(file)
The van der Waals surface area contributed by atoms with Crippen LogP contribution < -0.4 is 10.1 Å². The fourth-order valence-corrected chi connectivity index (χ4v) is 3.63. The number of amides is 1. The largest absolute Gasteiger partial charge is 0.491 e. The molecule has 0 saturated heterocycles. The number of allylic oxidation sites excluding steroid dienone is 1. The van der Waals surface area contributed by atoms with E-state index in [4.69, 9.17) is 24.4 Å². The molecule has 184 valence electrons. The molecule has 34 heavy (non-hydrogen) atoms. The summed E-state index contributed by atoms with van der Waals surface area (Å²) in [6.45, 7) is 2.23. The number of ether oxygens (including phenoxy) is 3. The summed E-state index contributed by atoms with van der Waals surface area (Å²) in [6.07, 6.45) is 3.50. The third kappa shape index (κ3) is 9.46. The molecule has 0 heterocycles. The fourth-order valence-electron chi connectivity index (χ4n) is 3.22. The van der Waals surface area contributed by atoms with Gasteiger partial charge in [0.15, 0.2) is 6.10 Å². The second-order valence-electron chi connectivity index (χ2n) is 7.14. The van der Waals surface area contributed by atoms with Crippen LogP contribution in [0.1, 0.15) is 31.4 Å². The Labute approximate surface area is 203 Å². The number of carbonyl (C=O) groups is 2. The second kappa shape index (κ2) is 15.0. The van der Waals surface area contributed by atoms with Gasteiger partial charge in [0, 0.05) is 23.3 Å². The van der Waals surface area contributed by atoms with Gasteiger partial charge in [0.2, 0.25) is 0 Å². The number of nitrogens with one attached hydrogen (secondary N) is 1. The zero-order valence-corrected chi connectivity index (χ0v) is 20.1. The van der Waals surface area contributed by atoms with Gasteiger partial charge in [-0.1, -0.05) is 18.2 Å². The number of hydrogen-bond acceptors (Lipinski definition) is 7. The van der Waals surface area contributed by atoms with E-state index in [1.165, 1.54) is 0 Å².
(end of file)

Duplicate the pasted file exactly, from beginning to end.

The van der Waals surface area contributed by atoms with Crippen LogP contribution < -0.4 is 10.1 Å². The fourth-order valence-corrected chi connectivity index (χ4v) is 3.63. The number of amides is 1. The largest absolute Gasteiger partial charge is 0.491 e. The molecule has 0 saturated heterocycles. The number of allylic oxidation sites excluding steroid dienone is 1. The van der Waals surface area contributed by atoms with E-state index in [4.69, 9.17) is 24.4 Å². The molecule has 184 valence electrons. The molecule has 34 heavy (non-hydrogen) atoms. The summed E-state index contributed by atoms with van der Waals surface area (Å²) in [6.45, 7) is 2.23. The number of ether oxygens (including phenoxy) is 3. The summed E-state index contributed by atoms with van der Waals surface area (Å²) in [6.07, 6.45) is 3.50. The third kappa shape index (κ3) is 9.46. The molecule has 0 heterocycles. The fourth-order valence-electron chi connectivity index (χ4n) is 3.22. The van der Waals surface area contributed by atoms with Gasteiger partial charge in [0.15, 0.2) is 6.10 Å². The second-order valence-electron chi connectivity index (χ2n) is 7.14. The van der Waals surface area contributed by atoms with Crippen LogP contribution in [0.1, 0.15) is 31.4 Å². The Labute approximate surface area is 203 Å². The number of carbonyl (C=O) groups is 2. The second kappa shape index (κ2) is 15.0. The van der Waals surface area contributed by atoms with Gasteiger partial charge in [0, 0.05) is 23.3 Å². The van der Waals surface area contributed by atoms with Gasteiger partial charge in [0.2, 0.25) is 0 Å². The number of nitrogens with one attached hydrogen (secondary N) is 1. The zero-order valence-corrected chi connectivity index (χ0v) is 20.1. The van der Waals surface area contributed by atoms with Gasteiger partial charge in [-0.1, -0.05) is 18.2 Å². The number of hydrogen-bond acceptors (Lipinski definition) is 7. The van der Waals surface area contributed by atoms with E-state index in [1.165, 1.54) is 0 Å².